“Stories cannot demolish frontiers, but they can punch holes in our mental walls. And though those holes, we can get a glimpse of the others, and sometimes even like what we see.” —Elif Shafak, Turkish storyteller
History is full of leaders who carved a niche for themselves through their oratory skills. They have style, substance, and impact. They have an incredible ability to hold an audience of many people in the palms of their hands. These leaders are remembered for their power of spoken words rather than performance. They can inspire others beyond their lifetime. They influenced the course of the history of humankind for good and bad. The leaders who did good are remembered as heroes and heroines, while the leaders who did badly are remembered as villains. The leaders with a positive attitude grew as great leaders, while the leaders with a negative attitude vanished as wicked leaders in the dustbins of history. Oratory is an art, and it depends on the leaders how they use it. If they use their talent for good things, they can make a difference in people’s lives. In contrast, if they use it for bad things, they can cause destruction.
The Importance of Storytelling
“Story is to human beings what the pearl is to the oyster.” —Joseph Gold
Storytelling is an essential tool to convey your ideas and insights effectively. Since ancient times, humans have enjoyed listening to stories. They want to put themselves into the shoes of heroes and heroines to inspire themselves. They don’t appreciate information overload. As a speaker, you must convey your ideas and weave stories around them to enable the audience to feel they are an integral part of it. You also can share anecdotes and illustrate with examples to enable the audience to connect the content with their real lives.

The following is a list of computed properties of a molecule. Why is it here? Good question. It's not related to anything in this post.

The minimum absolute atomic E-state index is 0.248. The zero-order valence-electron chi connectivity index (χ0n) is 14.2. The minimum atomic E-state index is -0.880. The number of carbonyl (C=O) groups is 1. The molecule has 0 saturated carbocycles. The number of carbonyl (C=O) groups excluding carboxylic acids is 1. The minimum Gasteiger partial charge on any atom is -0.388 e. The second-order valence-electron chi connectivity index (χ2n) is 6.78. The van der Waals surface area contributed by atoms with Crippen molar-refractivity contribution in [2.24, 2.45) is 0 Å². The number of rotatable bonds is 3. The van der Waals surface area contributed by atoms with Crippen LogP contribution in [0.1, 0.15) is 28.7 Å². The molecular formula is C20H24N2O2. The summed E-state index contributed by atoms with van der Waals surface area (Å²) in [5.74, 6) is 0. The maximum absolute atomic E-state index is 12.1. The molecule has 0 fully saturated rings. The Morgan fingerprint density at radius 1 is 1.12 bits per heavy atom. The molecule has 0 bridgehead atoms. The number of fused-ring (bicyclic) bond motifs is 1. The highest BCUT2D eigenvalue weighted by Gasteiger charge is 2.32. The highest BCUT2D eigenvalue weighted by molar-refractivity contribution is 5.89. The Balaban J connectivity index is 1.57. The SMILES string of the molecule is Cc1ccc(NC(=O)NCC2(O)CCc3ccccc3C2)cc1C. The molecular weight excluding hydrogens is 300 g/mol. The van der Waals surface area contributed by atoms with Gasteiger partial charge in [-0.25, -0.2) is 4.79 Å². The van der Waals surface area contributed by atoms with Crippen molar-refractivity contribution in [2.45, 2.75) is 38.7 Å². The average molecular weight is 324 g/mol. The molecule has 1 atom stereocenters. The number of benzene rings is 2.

Research shows that people remember the stories rather than storytellers in their lives. It indicates the impact stories make on people’s minds. Particularly if the stories are inspiring and message oriented, the impact often is everlasting. Stories convey complex ideas in a simple way. Stories persuade people to act. While sharing stories, focus on emotions and connecting with your audience. Be emotional to inspire your audience but don’t get carried away by emotions. Remember, when you share facts, your presentation can become boring. But when you share stories, your presentation becomes inspiring and everlasting.
Humor in Public Speaking
“The first ingredient in conversation is truth; the next, good sense; the third, good humor; and the fourth, wit.” —Sir William Temple
Humor is an integral part of life. It is essential during public speaking and presentations. It triggers an increase in endorphins, the brain chemicals known for their feel-good effect. When people are bored, they watch programs that contain lots of humor to forget their worries and tensions. There are innumerable advantages associated with humor. It alerts audiences, connects with them, and brings them into one platform. It invites their attention to listen and can energize bored audiences. It enlivens potentially dry or dull content. It relieves tension. You can convert that attention into engagement.